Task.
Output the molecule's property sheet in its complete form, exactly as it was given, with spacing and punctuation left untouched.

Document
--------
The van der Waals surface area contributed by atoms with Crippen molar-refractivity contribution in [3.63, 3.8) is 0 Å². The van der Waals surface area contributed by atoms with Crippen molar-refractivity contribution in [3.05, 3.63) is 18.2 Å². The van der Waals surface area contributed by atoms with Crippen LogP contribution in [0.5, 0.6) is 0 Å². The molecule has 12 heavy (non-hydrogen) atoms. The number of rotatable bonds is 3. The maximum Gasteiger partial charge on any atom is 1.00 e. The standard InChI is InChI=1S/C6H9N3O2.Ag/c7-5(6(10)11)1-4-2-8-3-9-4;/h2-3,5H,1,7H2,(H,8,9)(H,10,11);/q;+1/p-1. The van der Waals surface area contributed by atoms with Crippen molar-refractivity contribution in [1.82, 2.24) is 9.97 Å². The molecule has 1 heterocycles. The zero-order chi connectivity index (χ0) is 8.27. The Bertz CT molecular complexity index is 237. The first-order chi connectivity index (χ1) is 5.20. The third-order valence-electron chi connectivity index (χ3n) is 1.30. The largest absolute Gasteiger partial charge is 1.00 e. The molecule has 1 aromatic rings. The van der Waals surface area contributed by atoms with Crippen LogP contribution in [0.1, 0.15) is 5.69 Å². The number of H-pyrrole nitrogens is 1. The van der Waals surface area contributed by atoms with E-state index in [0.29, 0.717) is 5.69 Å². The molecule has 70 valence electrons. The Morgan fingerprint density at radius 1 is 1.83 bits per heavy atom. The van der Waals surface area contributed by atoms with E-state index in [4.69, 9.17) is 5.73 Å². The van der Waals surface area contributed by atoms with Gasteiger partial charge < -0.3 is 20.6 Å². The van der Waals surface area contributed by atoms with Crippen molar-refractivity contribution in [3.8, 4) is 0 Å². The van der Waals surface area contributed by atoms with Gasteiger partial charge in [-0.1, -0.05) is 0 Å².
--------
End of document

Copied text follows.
The van der Waals surface area contributed by atoms with Crippen molar-refractivity contribution in [3.63, 3.8) is 0 Å². The van der Waals surface area contributed by atoms with Crippen molar-refractivity contribution in [3.05, 3.63) is 18.2 Å². The van der Waals surface area contributed by atoms with Crippen LogP contribution in [0.5, 0.6) is 0 Å². The molecule has 12 heavy (non-hydrogen) atoms. The number of rotatable bonds is 3. The maximum Gasteiger partial charge on any atom is 1.00 e. The standard InChI is InChI=1S/C6H9N3O2.Ag/c7-5(6(10)11)1-4-2-8-3-9-4;/h2-3,5H,1,7H2,(H,8,9)(H,10,11);/q;+1/p-1. The van der Waals surface area contributed by atoms with Crippen molar-refractivity contribution in [1.82, 2.24) is 9.97 Å². The molecule has 1 heterocycles. The zero-order chi connectivity index (χ0) is 8.27. The Bertz CT molecular complexity index is 237. The first-order chi connectivity index (χ1) is 5.20. The third-order valence-electron chi connectivity index (χ3n) is 1.30. The largest absolute Gasteiger partial charge is 1.00 e. The molecule has 1 aromatic rings. The van der Waals surface area contributed by atoms with Crippen LogP contribution in [0.1, 0.15) is 5.69 Å². The number of H-pyrrole nitrogens is 1. The van der Waals surface area contributed by atoms with E-state index in [0.29, 0.717) is 5.69 Å². The molecule has 70 valence electrons. The Morgan fingerprint density at radius 1 is 1.83 bits per heavy atom. The van der Waals surface area contributed by atoms with E-state index in [4.69, 9.17) is 5.73 Å². The van der Waals surface area contributed by atoms with Gasteiger partial charge < -0.3 is 20.6 Å². The van der Waals surface area contributed by atoms with Crippen molar-refractivity contribution in [3.8, 4) is 0 Å². The van der Waals surface area contributed by atoms with Gasteiger partial charge in [-0.1, -0.05) is 0 Å².